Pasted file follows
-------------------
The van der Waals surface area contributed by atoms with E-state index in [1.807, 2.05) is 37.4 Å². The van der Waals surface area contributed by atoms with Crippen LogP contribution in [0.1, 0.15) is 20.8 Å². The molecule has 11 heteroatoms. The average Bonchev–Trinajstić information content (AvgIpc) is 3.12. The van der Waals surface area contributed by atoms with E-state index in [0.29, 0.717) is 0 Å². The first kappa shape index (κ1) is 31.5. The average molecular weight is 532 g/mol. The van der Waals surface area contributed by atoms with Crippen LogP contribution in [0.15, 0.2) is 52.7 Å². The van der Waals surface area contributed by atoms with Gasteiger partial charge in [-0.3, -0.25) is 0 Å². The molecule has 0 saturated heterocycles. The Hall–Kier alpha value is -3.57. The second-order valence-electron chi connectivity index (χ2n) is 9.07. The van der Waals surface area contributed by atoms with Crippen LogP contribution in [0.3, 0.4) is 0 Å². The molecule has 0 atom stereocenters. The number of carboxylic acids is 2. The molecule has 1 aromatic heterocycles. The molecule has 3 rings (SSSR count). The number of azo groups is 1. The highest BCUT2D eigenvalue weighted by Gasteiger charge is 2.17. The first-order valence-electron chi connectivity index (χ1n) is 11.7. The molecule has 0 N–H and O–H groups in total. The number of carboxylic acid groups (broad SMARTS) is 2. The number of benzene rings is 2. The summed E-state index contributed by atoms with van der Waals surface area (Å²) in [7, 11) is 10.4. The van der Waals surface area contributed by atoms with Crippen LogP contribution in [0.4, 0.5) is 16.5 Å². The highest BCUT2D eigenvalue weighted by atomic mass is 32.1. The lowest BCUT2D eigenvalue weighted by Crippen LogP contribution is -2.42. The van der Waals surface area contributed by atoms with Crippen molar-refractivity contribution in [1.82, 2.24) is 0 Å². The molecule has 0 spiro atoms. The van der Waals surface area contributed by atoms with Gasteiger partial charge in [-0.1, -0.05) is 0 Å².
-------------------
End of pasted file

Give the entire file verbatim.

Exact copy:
The van der Waals surface area contributed by atoms with E-state index in [1.807, 2.05) is 37.4 Å². The van der Waals surface area contributed by atoms with Crippen LogP contribution in [0.1, 0.15) is 20.8 Å². The molecule has 11 heteroatoms. The average Bonchev–Trinajstić information content (AvgIpc) is 3.12. The van der Waals surface area contributed by atoms with E-state index in [0.29, 0.717) is 0 Å². The first kappa shape index (κ1) is 31.5. The average molecular weight is 532 g/mol. The van der Waals surface area contributed by atoms with Crippen LogP contribution in [0.15, 0.2) is 52.7 Å². The van der Waals surface area contributed by atoms with Gasteiger partial charge in [-0.3, -0.25) is 0 Å². The molecule has 0 saturated heterocycles. The Hall–Kier alpha value is -3.57. The second-order valence-electron chi connectivity index (χ2n) is 9.07. The van der Waals surface area contributed by atoms with Crippen LogP contribution in [0.3, 0.4) is 0 Å². The molecule has 0 atom stereocenters. The number of carboxylic acids is 2. The molecule has 1 aromatic heterocycles. The molecule has 3 rings (SSSR count). The number of azo groups is 1. The highest BCUT2D eigenvalue weighted by Gasteiger charge is 2.17. The first-order valence-electron chi connectivity index (χ1n) is 11.7. The molecule has 0 N–H and O–H groups in total. The number of carboxylic acid groups (broad SMARTS) is 2. The number of benzene rings is 2. The summed E-state index contributed by atoms with van der Waals surface area (Å²) in [7, 11) is 10.4. The van der Waals surface area contributed by atoms with Crippen LogP contribution in [0.4, 0.5) is 16.5 Å². The highest BCUT2D eigenvalue weighted by atomic mass is 32.1. The lowest BCUT2D eigenvalue weighted by Crippen LogP contribution is -2.42. The van der Waals surface area contributed by atoms with Crippen molar-refractivity contribution in [1.82, 2.24) is 0 Å². The molecule has 0 spiro atoms. The van der Waals surface area contributed by atoms with Gasteiger partial charge in [-0.1, -0.05) is 0 Å².